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Writing about the things I love. My writing work has appeared in hard copy magazines including Green Prints, Twins Magazine, Practical Parenting Magazine, Good Old Days Magazine, The Journal of Court Reporting, and more as well as hundreds of articles in Sunset Hosta Farm's blog and The Homesteading Village blog.

Saturday, August 1, 2020

Fast Growing Hostas

Corner of yard with Gucamole Hostas in white bloom

Fast Growing Hostas

The sheer amount of hostas available on the market today can make your head swim! And there is a special beauty in those well-established mature hostas. They are always a stand out in the perennial garden.  

So how do you get your hostas to grow quickly in your garden?

Here are some things to consider.


Hosta Variety

The first step to getting that great hosta size is to purchase hostas that are known to grow faster than other varieties.

These days hostas are available in a multitude of sizes, shapes and leaf and margin colors.  Hosta varieties can also vary in the speed in which they grow.   Some are labeled as "fast-growing," which basically means that they will quickly produce large numbers of buds each season which results in a larger clump the following year. 

For a list of the fast-growing hostas available at Sunset Hosta Farm.com, click here.

Golden Tiara, pictured above, Guacamole and Blue Angel and many others fall into the fast-growing category.  Generally, hostas with higher levels of variegation will put on divisions more slowly than, say, a solid green hosta.

Here at Sunset Hosta Farm, we grow and sell a nice variety of fast-growing hostas.  To see our selection, click here.  

Lack of Sunlight

The most common reason for slow growth in any hosta is the lack of sunlight. It is not true that hostas can grow in complete deep shade. All hostas need some sunlight for healthy growth. A site with morning sun and afternoon shade are commonly felt like the best spot for healthy hosta growth, however, the more sun the hosta gets, the faster it will grow.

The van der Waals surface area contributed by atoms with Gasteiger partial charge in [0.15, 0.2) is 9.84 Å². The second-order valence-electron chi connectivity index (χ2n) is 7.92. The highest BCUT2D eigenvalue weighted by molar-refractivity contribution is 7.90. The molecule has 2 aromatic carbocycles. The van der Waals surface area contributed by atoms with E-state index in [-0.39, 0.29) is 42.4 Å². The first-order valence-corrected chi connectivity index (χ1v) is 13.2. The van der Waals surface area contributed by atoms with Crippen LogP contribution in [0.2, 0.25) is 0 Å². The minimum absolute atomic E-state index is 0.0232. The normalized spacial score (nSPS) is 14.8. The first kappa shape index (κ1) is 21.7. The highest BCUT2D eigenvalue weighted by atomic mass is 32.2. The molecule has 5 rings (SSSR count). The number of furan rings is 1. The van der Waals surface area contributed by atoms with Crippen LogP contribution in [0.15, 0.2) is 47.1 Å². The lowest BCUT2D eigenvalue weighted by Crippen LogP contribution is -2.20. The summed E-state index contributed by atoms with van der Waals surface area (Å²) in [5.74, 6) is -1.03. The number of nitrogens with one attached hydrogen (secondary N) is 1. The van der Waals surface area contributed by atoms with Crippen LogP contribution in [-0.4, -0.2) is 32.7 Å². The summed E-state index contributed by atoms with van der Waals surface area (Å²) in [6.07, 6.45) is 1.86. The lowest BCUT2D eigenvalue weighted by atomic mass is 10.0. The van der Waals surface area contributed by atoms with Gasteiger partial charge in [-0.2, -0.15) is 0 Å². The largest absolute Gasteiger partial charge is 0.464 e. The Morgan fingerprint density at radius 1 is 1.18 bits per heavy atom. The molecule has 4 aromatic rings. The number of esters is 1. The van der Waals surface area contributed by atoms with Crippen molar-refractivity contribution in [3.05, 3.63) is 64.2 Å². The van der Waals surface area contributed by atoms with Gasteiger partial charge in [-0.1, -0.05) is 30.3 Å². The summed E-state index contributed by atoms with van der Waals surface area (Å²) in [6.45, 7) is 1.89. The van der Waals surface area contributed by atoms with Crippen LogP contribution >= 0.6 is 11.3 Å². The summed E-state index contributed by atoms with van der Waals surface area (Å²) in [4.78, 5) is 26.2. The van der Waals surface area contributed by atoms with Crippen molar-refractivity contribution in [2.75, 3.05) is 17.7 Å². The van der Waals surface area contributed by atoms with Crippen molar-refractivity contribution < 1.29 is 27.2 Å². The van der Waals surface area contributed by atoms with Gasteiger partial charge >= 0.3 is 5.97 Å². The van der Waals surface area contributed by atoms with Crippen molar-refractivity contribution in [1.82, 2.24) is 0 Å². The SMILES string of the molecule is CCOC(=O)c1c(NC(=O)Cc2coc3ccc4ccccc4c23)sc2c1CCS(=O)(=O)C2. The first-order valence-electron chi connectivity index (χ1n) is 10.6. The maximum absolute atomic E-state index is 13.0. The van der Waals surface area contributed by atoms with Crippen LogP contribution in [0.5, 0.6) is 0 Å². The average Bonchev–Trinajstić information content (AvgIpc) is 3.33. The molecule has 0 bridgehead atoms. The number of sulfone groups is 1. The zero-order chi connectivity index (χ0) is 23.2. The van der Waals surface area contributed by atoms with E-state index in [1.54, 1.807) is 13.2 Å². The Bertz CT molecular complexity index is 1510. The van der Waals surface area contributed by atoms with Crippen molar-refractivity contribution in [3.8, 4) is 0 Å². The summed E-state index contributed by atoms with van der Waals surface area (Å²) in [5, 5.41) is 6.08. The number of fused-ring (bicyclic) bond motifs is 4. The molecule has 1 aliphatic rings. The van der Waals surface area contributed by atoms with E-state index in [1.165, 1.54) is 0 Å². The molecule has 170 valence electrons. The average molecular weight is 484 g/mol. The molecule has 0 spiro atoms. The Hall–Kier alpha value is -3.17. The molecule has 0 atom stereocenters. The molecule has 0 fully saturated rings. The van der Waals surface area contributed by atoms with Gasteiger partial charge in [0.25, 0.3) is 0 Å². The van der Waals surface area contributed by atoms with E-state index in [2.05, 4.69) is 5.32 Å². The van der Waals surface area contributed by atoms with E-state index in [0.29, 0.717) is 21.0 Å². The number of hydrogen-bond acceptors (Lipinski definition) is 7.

Further Reading  Using Epsom Salt on Hostas!

Perhaps over the years, a tree has grown over the hostas cutting down on the amount of sun they're getting. If too much shade is the problem, simply moving them to a sunnier area may very well correct the problem.  Placing them in more sun may result in the leaves becoming more elongated and there may be a change in leaf color, but they will grow faster. 

To read our article on the sun's effect on hosta leaf color, click here.

Adequate Moisture

This is probably the most important consideration in getting hostas to mature in the earliest amount of time.

Although older, more mature hostas can be rather drought tolerant and may need less water as the years go by, dry soil will cause hostas to grow more slowly and put out fewer leaves.  Hostas receive plenty of rainfall in their native land, so a steady dose of water, at least one inch per week, is necessary during the growing season, and more water is necessary during the hot summer months.  

Hostas that have a lot of white or yellow variegation in its foliage are more easily stressed by lack of water.  This will really slow down their growth.

Water well in the Fall!

As long as the hosta leaves are green, when there's a lack of rainfall, the hosta plant will need to be watered at the base, even in the Fall.  

This is because when a hosta emerges in the Spring, it is emerging on the energy and food reserves that the plant stored in its rhizome late the previous Summer and Fall. If the hosta received sufficient water in late Summer and Fall, it should emerge the next spring as a larger plant because it was able to store away more energy than it used. 

Here is where a good soaker hose comes in really handy.


Hostas are known to grow in nearly every soil type which is another reason for their continued popularity.  If your hosta is remaining smaller than expected, a shot of fertilizer in early spring can give it the jolt it needs to encourage new growth.

One way to give your hostas a boost is to apply a balanced 10-10-10 slow-release fertilizer around the emerging clumps in the spring as they emerge. Hostas fertilized in the spring will likely not need another treatment. Remember not to fertilize hostas in the fall, as the plants are getting ready for their winter dormancy.

If you find your hosta needs a boost in early summer, a fertilizer with a bit more nitrogen will help the leaves look their best.

Another way to give your hostas a magnesium boost is to treat them with Epsom Salt.  For an article about using Epsom Salt on your hostas, click here.

Investing in a portable leaf sprayer is a good investment if you have plenty of hostas.

If you have a large space to fill quickly, start out with fast-growing hosta cultivars, give them a partly sunny spot, give them lots of water and a shot of spring fertilizer.  Step back and watch them grow!

This post may contain Amazon affiliate links and as an Amazon Associate I earn from qualifying purchases without costing you anything extra.

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